by Craig Shoemake
Clearing the Path (1960-1965) by Ñāṇavīra Thera. Path Press Publications 2010, 621 pages.
How does one review a book that, arguably, is the most influential book in your life? Well, I’ll start by directing readers to my bio of Ñāṇavīra. This, better than anything I could say in this review, will prep you for the work itself. But of course, a few words on that are presently in order…
I don’t actually recall how/when I first encountered Ñāṇavīra’s writings. So, I can’t say how they struck me at the time. But I can say that for a while–a good many years, in fact–they basically defined the Buddha’s teaching for me. What purpose, exactly, did these amazing and unique documents fulfill in my thinking?
First, they directed me to the suttas and away from that which would interpret them for me (think the Commentaries) or pretend to supersede them (the later schools, Mahayana, etc). And while my range in Buddhism has broadened considerably since then, I still think that if your interest is to know what the historical Buddha said this is a healthy attitude to have. If it’s just any kind of spiritual thought or practice you’re after, there are a great many out there to satisfy you, but if your intention is to get to know Shakyamuni Buddha, the Pali canon (but not all of it!) is where you’ve got to go. All others are pretenders and wannabes.
So Ñāṇavīra pointed me to the original texts. But he also, to my mind, illuminated them like nobody else ever has. In his writings there is a combination of integrity, clarity, rigor and exactness that is rarely found in spiritual writing, even the best. The man had a first rate head on his shoulders, a wry wit, and the writerly chops to get it all across in the best style possible. Not to mention the fact that he wrote from actual meditative attainment (i.e. sotapatti, meaning stream entry) and so knew first hand something of the Buddha’s teaching and how the texts related to that attainment.
Another notable aspect of Ñāṇavīra’s writings is his relating of the Buddhist suttas to twentieth century European philosophy—specifically existentialism and phenomenology. This is not to say he thought Sartre & Co had somehow discovered the Dhamma on their own, but rather he noted that their perspective on the human situation mirrored the Buddha’s own position to an uncanny degree and so, for many Westerners at least, might offer a door in to the Stream. I think there is little to argue about in this regard–that is, the case, I’d say, is pretty well proven. So those who come to the Buddha’s teaching from an existentialist or phenomenological position might find more that is familiar than they would expect. Ñāṇavīra pointed this out to me, and through this understanding I found myself adopting a different attitude with a consequently greater appreciation for the existentialists.Beyond mere intellectual illumination though there is also Ñāṇavīra’s wrestling with questions of life and death. He lived, for the better part of a decade, with ill health, chronic discomfort, and the prospect that his solitary enterprise as a Buddhist monk might be go down to defeat on account of intestinal parasites. As a result, his writings discuss with startling matter-of-factness the possibility of his death by suicide on this account, and what such a death might mean within the context of Buddhadhamma. As one reads, the omnipresent possibility—indeed, inevitability—of his end weighs in the background, lending a degree of drama.But what about the contents? What comprises this unique text? Clearing the Path has been described as a “workbook,” and it is certainly is that. You should know though that it is not a single piece, but consists of one major original work—Notes on Dhamma, written to illuminate certain critical terms in the suttas–and a slew of letters to correspondents who came to Ñāṇavīra with questions about life, the Dhamma, and the meaning of it all. One piece, entitled Fundamental Structure, is rather forbidding and opaque–something like a mathematical proof. Readers are advised to leave it for last and not to get their hopes up too high as for understanding it; I confess I grasped portions, but large swathes escaped me.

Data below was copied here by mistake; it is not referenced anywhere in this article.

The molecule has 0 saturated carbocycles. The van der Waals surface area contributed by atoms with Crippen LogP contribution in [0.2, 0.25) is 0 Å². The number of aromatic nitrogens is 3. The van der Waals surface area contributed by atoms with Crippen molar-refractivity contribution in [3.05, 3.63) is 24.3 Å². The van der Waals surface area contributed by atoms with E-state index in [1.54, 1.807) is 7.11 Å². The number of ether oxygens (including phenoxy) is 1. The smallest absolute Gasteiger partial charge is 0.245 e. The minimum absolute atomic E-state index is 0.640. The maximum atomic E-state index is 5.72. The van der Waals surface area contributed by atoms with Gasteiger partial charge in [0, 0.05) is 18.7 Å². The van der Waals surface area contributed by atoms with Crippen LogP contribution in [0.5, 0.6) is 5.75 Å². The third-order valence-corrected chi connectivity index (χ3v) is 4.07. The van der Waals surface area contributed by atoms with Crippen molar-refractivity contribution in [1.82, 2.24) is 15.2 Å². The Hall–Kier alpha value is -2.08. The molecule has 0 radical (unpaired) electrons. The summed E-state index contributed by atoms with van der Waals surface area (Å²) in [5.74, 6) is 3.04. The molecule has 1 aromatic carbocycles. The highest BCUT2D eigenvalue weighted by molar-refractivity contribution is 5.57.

Which leads me to my one cautionary note: this book is for advanced Dhamma students only. People unfamiliar with basic Pali terminology and/or Buddhist thought will be hopelessly lost. I should also add it is not, primarily, a meditation manual; its principle thrust is the philosophical under girdings of the the historical Buddha’s thought as it is found in the Pali Canon of the Theravada school. If you’re looking for some other Buddhist school, this will not be your cup of tea.